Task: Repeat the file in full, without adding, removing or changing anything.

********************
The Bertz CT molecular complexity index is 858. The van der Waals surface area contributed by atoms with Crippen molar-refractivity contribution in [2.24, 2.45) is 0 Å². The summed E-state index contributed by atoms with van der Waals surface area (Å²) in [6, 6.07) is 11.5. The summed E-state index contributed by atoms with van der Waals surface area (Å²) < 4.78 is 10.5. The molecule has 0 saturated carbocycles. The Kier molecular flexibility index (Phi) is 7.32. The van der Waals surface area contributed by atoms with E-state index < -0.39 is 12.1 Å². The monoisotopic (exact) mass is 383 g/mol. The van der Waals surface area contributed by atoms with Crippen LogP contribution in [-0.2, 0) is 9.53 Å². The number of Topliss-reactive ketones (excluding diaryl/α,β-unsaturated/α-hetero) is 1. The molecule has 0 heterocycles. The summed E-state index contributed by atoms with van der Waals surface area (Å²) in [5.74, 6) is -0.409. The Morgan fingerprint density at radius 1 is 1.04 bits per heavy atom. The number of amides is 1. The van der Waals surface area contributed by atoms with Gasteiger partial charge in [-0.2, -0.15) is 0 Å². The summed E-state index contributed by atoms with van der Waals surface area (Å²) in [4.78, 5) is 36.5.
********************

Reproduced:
The Bertz CT molecular complexity index is 858. The van der Waals surface area contributed by atoms with Crippen molar-refractivity contribution in [2.24, 2.45) is 0 Å². The summed E-state index contributed by atoms with van der Waals surface area (Å²) in [6, 6.07) is 11.5. The summed E-state index contributed by atoms with van der Waals surface area (Å²) < 4.78 is 10.5. The molecule has 0 saturated carbocycles. The Kier molecular flexibility index (Phi) is 7.32. The van der Waals surface area contributed by atoms with E-state index < -0.39 is 12.1 Å². The monoisotopic (exact) mass is 383 g/mol. The van der Waals surface area contributed by atoms with Crippen LogP contribution in [-0.2, 0) is 9.53 Å². The number of Topliss-reactive ketones (excluding diaryl/α,β-unsaturated/α-hetero) is 1. The molecule has 0 heterocycles. The summed E-state index contributed by atoms with van der Waals surface area (Å²) in [5.74, 6) is -0.409. The Morgan fingerprint density at radius 1 is 1.04 bits per heavy atom. The number of amides is 1. The van der Waals surface area contributed by atoms with Gasteiger partial charge in [-0.2, -0.15) is 0 Å². The summed E-state index contributed by atoms with van der Waals surface area (Å²) in [4.78, 5) is 36.5.